The Zimmermann Telegram was a 1917 diplomatic proposal from the German Empire for Mexico to join the Central Powers, in the event of the United States entering World War I on the side of the Entente Powers. Revelation of the contents outraged American public opinion and helped generate support for the United States declaration of war on Germany.
But the Government knew spies might read the papers. A law was passed to stop newspapers from printing information which could help the enemy or make British people feel unhappy about the war. 1 of 3.
At the very beginning of WW1, Woodrow Wilson, who was the President of the United States at the time, declared his country’s neutrality in the War, supported by the majority of the American people. At the same time, the United States’ most important trade partner, Great Britain, had been harassed by Germany: the latter tried to isolate Britain from its allies and trade partners.
After the Civil War, the south was no longer able to secede (Olsen, 2002), and, therefore, had to surrender to the central government for administration. Secondly, the Civil War enabled the government of the United States to abolish slavery, to which the south had been holding for centuries (Chambers, 1999).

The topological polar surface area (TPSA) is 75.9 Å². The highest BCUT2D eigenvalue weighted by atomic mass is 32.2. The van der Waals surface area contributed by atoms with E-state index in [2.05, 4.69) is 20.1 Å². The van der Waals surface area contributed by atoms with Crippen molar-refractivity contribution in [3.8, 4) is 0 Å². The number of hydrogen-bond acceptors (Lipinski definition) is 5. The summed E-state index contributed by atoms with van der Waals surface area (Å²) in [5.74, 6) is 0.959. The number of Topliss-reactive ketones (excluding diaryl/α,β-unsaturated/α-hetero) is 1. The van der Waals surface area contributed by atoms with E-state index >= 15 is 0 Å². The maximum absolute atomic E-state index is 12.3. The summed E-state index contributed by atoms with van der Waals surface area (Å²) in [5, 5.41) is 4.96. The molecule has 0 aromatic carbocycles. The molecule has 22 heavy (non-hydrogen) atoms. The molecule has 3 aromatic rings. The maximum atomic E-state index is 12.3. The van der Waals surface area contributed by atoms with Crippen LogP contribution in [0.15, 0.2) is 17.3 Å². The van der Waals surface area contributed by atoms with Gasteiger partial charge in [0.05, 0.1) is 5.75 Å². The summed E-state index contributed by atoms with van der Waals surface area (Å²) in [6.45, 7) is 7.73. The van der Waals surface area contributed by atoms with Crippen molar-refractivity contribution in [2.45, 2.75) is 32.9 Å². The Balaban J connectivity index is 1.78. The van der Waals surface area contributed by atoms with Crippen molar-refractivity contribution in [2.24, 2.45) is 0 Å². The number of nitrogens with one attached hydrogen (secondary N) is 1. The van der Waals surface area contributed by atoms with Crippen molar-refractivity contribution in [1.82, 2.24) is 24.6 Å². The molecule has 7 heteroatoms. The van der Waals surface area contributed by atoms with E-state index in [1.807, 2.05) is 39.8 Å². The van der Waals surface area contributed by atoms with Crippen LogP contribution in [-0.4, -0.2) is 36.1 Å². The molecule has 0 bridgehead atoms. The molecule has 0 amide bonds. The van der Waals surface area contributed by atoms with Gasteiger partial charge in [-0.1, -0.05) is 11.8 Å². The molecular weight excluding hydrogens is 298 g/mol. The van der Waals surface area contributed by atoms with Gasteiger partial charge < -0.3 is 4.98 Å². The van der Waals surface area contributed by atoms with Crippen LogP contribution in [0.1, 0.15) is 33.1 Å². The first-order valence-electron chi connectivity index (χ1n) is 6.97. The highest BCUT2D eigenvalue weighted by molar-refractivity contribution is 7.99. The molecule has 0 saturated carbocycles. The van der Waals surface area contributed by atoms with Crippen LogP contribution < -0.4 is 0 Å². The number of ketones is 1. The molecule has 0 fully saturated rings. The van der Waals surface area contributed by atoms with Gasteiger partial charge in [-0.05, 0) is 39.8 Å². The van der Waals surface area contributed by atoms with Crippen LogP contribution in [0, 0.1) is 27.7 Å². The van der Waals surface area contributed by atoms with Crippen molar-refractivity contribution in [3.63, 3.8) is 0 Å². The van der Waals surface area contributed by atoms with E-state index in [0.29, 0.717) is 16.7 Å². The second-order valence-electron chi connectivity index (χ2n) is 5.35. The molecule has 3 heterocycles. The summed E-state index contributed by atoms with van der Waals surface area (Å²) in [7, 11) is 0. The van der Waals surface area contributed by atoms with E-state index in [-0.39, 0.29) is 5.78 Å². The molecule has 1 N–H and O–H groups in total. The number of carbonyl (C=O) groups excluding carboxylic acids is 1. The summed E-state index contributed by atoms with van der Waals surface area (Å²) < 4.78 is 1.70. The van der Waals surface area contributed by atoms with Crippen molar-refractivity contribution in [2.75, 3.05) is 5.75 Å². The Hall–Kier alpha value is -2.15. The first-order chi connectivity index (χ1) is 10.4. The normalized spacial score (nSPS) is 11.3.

Although the U.S. tried to remain neutral when WW1 broke out, it finally joined on April 6, 1917 after declaring war on Germany. The reason for America to become involved in WW1 was Germany’s unrestricted submarine warfare, which had already sunk several American merchant ships.
The First World War took place from the 28 July 1914 to the 11 November 1918. An estimated twenty million people died. It was a global war fought between the Allies (the French Empire, the British Empire, the Russian Empire, the United States of America and others) and the Central Powers (the German Empire, Austro-Hungarian Empire and the Ottoman Empire).
April 6, 1917, the United States congress voted proclaimed war on the side of the Allies. On April 2, President Wilson had appeared before Congress and stated, “The world must be made safe for democracy.” (Wilson, 1917) He then asked congress to declare war on Germany. A declaration of war was the response from Congress.
The historian Edmund Russell, one of the great experts of US technological change during the War, has pointed out how the federal government gained extraordinary influence over the American.